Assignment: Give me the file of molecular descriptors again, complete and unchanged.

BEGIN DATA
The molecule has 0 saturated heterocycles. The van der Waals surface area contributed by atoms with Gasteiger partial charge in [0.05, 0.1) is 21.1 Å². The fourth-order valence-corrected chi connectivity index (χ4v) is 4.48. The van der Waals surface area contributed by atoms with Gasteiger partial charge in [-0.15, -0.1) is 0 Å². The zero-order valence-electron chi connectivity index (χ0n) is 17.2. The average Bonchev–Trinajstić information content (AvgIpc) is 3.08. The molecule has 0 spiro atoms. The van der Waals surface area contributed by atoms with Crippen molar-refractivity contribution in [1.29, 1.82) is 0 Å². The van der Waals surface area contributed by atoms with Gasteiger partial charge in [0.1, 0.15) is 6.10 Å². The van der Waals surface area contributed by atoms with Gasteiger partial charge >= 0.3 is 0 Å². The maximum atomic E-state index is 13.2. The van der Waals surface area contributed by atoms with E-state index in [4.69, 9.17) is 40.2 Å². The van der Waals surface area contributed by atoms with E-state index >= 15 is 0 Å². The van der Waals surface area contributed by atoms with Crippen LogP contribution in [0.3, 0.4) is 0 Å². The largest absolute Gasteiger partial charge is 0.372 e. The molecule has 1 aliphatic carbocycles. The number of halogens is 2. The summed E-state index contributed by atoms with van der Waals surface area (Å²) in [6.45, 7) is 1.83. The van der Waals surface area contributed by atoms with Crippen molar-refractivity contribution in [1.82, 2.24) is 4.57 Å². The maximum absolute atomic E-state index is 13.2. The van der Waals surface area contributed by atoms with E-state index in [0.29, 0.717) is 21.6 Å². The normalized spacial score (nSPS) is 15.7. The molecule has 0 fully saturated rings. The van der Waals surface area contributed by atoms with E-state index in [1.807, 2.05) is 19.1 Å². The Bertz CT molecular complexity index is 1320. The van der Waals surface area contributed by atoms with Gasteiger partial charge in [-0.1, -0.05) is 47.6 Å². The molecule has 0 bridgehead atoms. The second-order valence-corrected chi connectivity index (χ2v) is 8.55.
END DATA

The molecule has 0 saturated heterocycles. The van der Waals surface area contributed by atoms with Gasteiger partial charge in [0.05, 0.1) is 21.1 Å². The fourth-order valence-corrected chi connectivity index (χ4v) is 4.48. The van der Waals surface area contributed by atoms with Gasteiger partial charge in [-0.15, -0.1) is 0 Å². The zero-order valence-electron chi connectivity index (χ0n) is 17.2. The average Bonchev–Trinajstić information content (AvgIpc) is 3.08. The molecule has 0 spiro atoms. The van der Waals surface area contributed by atoms with Crippen molar-refractivity contribution in [1.29, 1.82) is 0 Å². The van der Waals surface area contributed by atoms with Gasteiger partial charge in [0.1, 0.15) is 6.10 Å². The van der Waals surface area contributed by atoms with Gasteiger partial charge >= 0.3 is 0 Å². The maximum atomic E-state index is 13.2. The van der Waals surface area contributed by atoms with E-state index in [4.69, 9.17) is 40.2 Å². The van der Waals surface area contributed by atoms with E-state index >= 15 is 0 Å². The van der Waals surface area contributed by atoms with Crippen LogP contribution in [0.3, 0.4) is 0 Å². The largest absolute Gasteiger partial charge is 0.372 e. The molecule has 1 aliphatic carbocycles. The number of halogens is 2. The summed E-state index contributed by atoms with van der Waals surface area (Å²) in [6.45, 7) is 1.83. The van der Waals surface area contributed by atoms with Crippen molar-refractivity contribution in [1.82, 2.24) is 4.57 Å². The maximum absolute atomic E-state index is 13.2. The van der Waals surface area contributed by atoms with E-state index in [0.29, 0.717) is 21.6 Å². The normalized spacial score (nSPS) is 15.7. The molecule has 0 fully saturated rings. The van der Waals surface area contributed by atoms with E-state index in [1.807, 2.05) is 19.1 Å². The Bertz CT molecular complexity index is 1320. The van der Waals surface area contributed by atoms with Gasteiger partial charge in [-0.1, -0.05) is 47.6 Å². The molecule has 0 bridgehead atoms. The second-order valence-corrected chi connectivity index (χ2v) is 8.55.